Friday, February 5, 2010

Whiteouts and Hay bales... And there was something else, but I forget...

I forgot what day it was. That is, until the lovely and impeccably organizedHeather from over at Edited to Within an Inch of My Life, sent me an email letting me know that her interview with me was up, I forgot what day it was. *sigh* I should hope that I'll get better at remembering things like this, since I'm working on becoming published, and they usually expect authors to remember things involving them directly. I SHOULD hope... but I know that would be a waste of a wish. You can check out my interview by clicking Heather's link. And I'd like to say THANK YOU to Heather for offering to interview me to start with. I forgot (are you surprised?) to thank her in my first comment over there... which I'll rectify momentarily.

Like many other writers, or artsy-fartsies, when I get into 'the groove', the rest of the world just sort of fuzzes out. This is awesome, as long as you remain in 'the groove'. But when you manage to pull yourself OUT of 'the groove' you're likely to be met with strange things. Like children who look familiar but are dressed in scraps from the laundry hamper and are eating things like raw hot dogs, sticks of butter and whatever else they could find in the second drawer of the fridge, which is as high as they could reach. In my case, when I come out of 'the groove' I usually find myself surrounded by equine drama. This week, that included, but was not limited to: Lame ponies, sick ponies, very pregnant almost-at-their-due-date-could-pop-at-any-time ponies, crotchety old stallions who think spring is here and want to prance for the ladies - even if it means falling on their butts in the ice, incorrigible brat-baby ponies who don't understand snow and having to stay inside, and one very contrary donkey who is convinced that he may actually starve to death before spring.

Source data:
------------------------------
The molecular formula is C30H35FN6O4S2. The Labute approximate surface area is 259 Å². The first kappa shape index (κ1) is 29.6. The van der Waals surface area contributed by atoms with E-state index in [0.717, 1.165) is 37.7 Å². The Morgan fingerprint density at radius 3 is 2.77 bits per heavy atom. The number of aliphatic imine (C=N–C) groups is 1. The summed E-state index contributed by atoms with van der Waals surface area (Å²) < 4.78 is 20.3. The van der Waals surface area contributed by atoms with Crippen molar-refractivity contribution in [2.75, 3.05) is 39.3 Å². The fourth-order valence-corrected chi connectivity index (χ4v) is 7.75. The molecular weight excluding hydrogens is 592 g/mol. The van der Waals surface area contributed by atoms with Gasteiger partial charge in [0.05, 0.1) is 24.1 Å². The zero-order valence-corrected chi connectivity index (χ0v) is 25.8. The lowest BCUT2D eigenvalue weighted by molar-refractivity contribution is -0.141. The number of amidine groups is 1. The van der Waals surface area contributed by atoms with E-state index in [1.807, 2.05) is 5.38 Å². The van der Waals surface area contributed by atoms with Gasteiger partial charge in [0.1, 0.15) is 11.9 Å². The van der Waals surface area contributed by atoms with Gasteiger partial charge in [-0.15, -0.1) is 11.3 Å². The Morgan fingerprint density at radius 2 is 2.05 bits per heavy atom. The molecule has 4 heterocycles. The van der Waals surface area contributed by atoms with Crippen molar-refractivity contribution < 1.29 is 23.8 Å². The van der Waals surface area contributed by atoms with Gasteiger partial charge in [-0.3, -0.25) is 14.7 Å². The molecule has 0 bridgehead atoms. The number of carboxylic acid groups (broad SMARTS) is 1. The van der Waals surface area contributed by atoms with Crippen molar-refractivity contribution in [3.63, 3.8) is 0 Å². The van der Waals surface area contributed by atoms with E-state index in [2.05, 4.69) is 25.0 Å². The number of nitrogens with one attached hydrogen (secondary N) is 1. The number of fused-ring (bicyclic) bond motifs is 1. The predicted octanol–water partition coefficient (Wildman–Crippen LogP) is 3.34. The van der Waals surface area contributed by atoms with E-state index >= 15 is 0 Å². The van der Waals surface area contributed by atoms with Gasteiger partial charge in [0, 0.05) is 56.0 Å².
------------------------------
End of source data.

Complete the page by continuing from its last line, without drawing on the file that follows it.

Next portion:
Most of this drama was abated and dispersed by simply attending to it as it occurred. But since someone decided to create a dimensional vortex in which several hundred square miles of the Artic was transposed with areas of central Virginia, we also had to plan for the incoming snow. So I've been busy hauling hay home to my own horses (and that poor starving donkey) in addition to regular work. Oh, and did I mention that my clone-sibling, code name Fenris, is pregnant herself? So she can't help as much with the heavy lifting and she isn't allowed to go skijoring behind unruly horses. Add to this my own maniacal compulsion to keep writing on several WIPs at once and you get madness. Utter, blissful, wonderful madness.

I added this picture as evidence of our snow plight. That's me on the dark horse who's face was strategically cut off by the photographer (Fenris' hubby, Chucky Duck). His name's Sierra. That's me ma on the sled (where did you think I get my wild airs from?) and Fenris on her fat strawberry roan, Dixie. The starving donkey is just out of view, in front of Sierra, wielding a stick in his mouth and preparing to give chase to us. My father wasn't present because he's a funeral director and he was off on a death call. Welcome to my family. This is my madness.